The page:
I didn’t want to say it out loud, didn’t want to feel it, wanted instead to enjoy myself along with the concert audience when Peter Noone, who I used to know as Herman, turned on that exaggerated British accent and began belting out, “Mrs. Brown you have a lovely daughter . . .”   And I admit that he looked good, still had a youthful vigor and he seemed to be enjoying himself wholeheartedly as he bounced around the stage.  And maybe it was rude of me to interrupt his buoyant bouncing effort, to blurt out in the middle of Mrs. Brown and her lovely daughter, “Cam, this is ridiculous!”  But I just couldn’t help myself.  It did feel ridiculous to me on this particular Saturday night.  It was one thing to take the memory train back to a slow dance at the Bounty Bar with Cam and the Moody Blues.  It was another thing to find myself ten again in my house on Washington Street in Bath, Maine taping photos of teeny-bopper heartthrobs on my wall.  After all, it was March, and, on this particular day, the sun had been shining and the snow had melted into puddles on the road, and I was feeling squirmy inside, ready for something new and forward-focused, something spring-like and bubbling to present itself to me.  That’s when I thought about Bruce Springsteen.

Cam’s sister was the first to introduce us to Bruce Springsteen, the year after the Bounty Bar Moody Blues’ slow dances.  She discovered Bruce before he was a face to tape on the wall and Cam and I were hooked from the get-go, and have been fans ever since.  His lyrics are poetry and he pours body and soul into his performances and he is forever exploring his edge of the moment.  We turned the TV off, googled him and spent the rest of the evening reading about his one-man show on Broadway.  That’s what he’s up to these days, doing something new with the material of his life — sitting in a chair on a stage storytelling his New Jersey tales and mingling this with fifteen or so songs.  Oprah said the show was transformational.  Obama loved it.  Reese Witherspoon exclaimed that she melted into a puddle of humanity within the first fifteen minutes.  And on that March night, it was the freshness of Bruce’s new edge that energized me, that lit something inside, that got me wondering.  What’s my new edge?  What’s taking root beneath the surface that’s ready to sprout?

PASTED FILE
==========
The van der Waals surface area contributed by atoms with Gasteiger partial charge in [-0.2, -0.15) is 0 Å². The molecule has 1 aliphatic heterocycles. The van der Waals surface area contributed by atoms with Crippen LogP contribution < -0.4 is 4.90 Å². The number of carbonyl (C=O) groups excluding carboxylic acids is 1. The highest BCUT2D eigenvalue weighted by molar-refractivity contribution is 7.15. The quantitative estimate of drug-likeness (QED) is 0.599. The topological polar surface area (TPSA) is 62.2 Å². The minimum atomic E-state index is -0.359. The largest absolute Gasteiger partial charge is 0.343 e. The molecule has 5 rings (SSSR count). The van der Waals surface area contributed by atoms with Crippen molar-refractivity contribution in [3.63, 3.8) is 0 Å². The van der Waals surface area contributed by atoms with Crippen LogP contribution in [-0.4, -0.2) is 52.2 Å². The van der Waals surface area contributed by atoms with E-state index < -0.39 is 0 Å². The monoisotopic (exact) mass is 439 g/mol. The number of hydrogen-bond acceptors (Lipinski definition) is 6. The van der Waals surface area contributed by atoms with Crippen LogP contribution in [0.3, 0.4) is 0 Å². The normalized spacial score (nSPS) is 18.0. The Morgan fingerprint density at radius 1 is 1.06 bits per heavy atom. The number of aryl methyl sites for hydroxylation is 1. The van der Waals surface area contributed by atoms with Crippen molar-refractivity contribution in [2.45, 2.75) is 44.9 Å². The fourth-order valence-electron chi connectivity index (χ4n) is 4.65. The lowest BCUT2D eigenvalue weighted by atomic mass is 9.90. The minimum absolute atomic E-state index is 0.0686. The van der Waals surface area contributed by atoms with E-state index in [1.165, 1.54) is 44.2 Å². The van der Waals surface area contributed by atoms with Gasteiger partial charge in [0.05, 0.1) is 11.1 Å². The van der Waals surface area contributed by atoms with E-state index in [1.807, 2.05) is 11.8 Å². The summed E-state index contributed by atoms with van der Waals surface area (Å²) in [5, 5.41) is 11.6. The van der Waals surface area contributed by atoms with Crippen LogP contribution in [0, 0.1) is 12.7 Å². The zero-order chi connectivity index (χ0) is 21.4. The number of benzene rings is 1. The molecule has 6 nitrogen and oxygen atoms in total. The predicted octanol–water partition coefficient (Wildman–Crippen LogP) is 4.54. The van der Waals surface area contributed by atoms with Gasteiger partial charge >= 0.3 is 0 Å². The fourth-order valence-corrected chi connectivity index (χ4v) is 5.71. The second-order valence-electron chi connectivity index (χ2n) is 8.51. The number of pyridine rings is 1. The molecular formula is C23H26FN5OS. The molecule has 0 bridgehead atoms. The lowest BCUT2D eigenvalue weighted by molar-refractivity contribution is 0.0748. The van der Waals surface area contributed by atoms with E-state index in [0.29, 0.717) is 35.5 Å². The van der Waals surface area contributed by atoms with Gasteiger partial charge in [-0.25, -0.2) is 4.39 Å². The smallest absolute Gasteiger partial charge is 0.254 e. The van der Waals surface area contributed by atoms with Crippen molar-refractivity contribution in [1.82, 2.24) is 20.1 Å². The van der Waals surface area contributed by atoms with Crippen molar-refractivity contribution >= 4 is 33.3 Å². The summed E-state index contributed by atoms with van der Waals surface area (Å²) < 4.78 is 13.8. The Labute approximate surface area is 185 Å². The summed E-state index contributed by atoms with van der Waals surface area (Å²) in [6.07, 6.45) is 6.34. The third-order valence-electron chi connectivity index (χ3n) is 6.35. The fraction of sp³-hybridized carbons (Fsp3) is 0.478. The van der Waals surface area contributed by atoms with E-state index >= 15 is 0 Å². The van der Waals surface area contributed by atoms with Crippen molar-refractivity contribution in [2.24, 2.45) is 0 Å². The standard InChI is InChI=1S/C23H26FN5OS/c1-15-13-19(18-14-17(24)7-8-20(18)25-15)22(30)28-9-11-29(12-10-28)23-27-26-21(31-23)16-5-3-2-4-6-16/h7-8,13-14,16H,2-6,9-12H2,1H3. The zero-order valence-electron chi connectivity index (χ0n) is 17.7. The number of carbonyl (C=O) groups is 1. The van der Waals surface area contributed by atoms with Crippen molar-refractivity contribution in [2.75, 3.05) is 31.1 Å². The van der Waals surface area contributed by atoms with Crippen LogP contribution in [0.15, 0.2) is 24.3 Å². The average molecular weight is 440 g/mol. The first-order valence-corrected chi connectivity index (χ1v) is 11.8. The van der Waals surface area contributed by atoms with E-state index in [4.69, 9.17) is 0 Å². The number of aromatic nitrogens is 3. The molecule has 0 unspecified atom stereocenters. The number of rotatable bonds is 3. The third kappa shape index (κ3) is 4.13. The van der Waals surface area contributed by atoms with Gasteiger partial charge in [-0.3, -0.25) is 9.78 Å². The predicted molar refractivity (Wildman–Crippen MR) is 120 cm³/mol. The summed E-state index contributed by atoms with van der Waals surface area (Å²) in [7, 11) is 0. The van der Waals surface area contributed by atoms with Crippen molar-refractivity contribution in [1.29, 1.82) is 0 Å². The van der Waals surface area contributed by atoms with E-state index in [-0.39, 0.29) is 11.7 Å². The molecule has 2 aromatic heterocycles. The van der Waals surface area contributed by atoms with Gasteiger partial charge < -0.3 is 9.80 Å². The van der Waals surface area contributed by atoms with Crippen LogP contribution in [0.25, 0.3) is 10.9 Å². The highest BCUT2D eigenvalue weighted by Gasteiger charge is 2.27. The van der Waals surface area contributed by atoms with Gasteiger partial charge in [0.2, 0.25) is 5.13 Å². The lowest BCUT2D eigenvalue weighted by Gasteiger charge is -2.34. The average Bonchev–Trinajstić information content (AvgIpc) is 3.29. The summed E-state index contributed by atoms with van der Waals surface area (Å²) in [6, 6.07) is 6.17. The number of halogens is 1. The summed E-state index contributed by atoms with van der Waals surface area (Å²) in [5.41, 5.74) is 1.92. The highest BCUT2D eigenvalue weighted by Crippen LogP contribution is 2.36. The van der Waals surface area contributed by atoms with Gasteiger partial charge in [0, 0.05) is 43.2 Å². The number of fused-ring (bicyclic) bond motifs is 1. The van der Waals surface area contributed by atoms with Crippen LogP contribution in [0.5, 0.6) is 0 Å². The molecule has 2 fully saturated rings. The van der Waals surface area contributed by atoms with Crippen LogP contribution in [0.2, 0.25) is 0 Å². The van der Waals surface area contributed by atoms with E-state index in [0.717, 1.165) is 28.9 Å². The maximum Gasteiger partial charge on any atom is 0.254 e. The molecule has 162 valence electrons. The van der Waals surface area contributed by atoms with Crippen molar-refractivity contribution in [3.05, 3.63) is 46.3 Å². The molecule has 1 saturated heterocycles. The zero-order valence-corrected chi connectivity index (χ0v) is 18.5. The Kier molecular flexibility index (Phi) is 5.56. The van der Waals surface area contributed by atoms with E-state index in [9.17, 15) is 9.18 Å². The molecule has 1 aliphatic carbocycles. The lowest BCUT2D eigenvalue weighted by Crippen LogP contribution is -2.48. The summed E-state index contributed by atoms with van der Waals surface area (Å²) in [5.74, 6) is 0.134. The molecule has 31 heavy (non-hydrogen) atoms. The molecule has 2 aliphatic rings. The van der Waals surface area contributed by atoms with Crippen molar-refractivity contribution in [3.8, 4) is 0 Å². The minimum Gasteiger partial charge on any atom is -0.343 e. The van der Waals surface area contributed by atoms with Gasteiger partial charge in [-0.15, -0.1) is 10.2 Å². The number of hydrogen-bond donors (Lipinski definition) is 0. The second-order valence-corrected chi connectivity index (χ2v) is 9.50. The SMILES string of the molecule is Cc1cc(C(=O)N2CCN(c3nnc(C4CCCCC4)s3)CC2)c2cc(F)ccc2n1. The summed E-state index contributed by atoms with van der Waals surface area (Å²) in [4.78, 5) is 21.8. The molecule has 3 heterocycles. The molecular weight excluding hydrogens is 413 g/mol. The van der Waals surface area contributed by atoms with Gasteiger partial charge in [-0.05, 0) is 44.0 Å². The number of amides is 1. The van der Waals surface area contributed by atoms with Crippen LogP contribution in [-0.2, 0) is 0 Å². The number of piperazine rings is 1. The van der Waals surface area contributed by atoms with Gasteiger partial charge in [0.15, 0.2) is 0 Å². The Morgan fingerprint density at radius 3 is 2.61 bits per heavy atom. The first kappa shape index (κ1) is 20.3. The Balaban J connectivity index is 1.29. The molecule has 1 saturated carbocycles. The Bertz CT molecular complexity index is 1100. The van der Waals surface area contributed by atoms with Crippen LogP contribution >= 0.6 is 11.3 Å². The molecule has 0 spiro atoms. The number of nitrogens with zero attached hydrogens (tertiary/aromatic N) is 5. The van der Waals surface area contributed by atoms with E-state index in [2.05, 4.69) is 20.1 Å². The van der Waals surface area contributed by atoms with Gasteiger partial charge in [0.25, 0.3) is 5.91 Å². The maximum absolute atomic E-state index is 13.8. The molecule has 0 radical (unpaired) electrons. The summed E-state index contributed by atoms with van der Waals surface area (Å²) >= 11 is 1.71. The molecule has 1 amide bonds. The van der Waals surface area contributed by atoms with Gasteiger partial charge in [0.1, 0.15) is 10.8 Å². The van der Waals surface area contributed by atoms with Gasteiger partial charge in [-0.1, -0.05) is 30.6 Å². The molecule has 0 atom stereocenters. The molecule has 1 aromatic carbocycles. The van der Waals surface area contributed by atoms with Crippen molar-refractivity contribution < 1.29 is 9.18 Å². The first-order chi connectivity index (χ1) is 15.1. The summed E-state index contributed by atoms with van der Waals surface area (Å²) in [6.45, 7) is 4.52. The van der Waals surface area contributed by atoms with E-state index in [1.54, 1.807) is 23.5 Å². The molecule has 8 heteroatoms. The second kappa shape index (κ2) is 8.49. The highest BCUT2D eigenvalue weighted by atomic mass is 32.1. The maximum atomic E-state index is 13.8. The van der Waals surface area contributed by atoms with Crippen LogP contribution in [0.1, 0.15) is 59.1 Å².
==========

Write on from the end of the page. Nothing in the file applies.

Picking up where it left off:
The puddles on the road froze back up, the snow that had been turning watery and corn-crystal-like in March became covered again with fresh layer after fresh layer of powdery wintery white.  And a month after that March evening of spring-like squirminess, I was still skate-skiing with my winter coat zipped up high on trails groomed as if we had pushed the reverse button and were back in January.  Whatever had been quivering beneath the surface sunk back into hibernation.  Until now, that is, when the sun is blazing brilliant even on the cool jacket-zip-up days and the below-freezing nights, and the snow is gently melting and the grass, green blades of grass are poking through.  I’m asking the question again, “What’s my new edge?”  I’m not sure.  I know the new is brewing.  I feel it.  A friend of mine read a poem to me the other day, written from the perspective of age looking back on youth, a poem about remembering the feeling of being twenty, the feeling of knowing everything and feeling it keenly with slow-dancing Moody Blues passion.  My friend and I both agreed that we want to feel that thrill again. And I believe we can, not by trying to resurrect the past, not by taping the old faces back on the wall, but by being present to what wants to be taped up on our metaphoric wall now, today, in this moment.  And if we relax and allow it, if we don’t resist and hold it under, the new, sure as spring follows winter, will poke its head out of the thawing ground and we will be face to face with something wonderful, something amazing, a new thrill to carry us forward.  Happy spring everyone.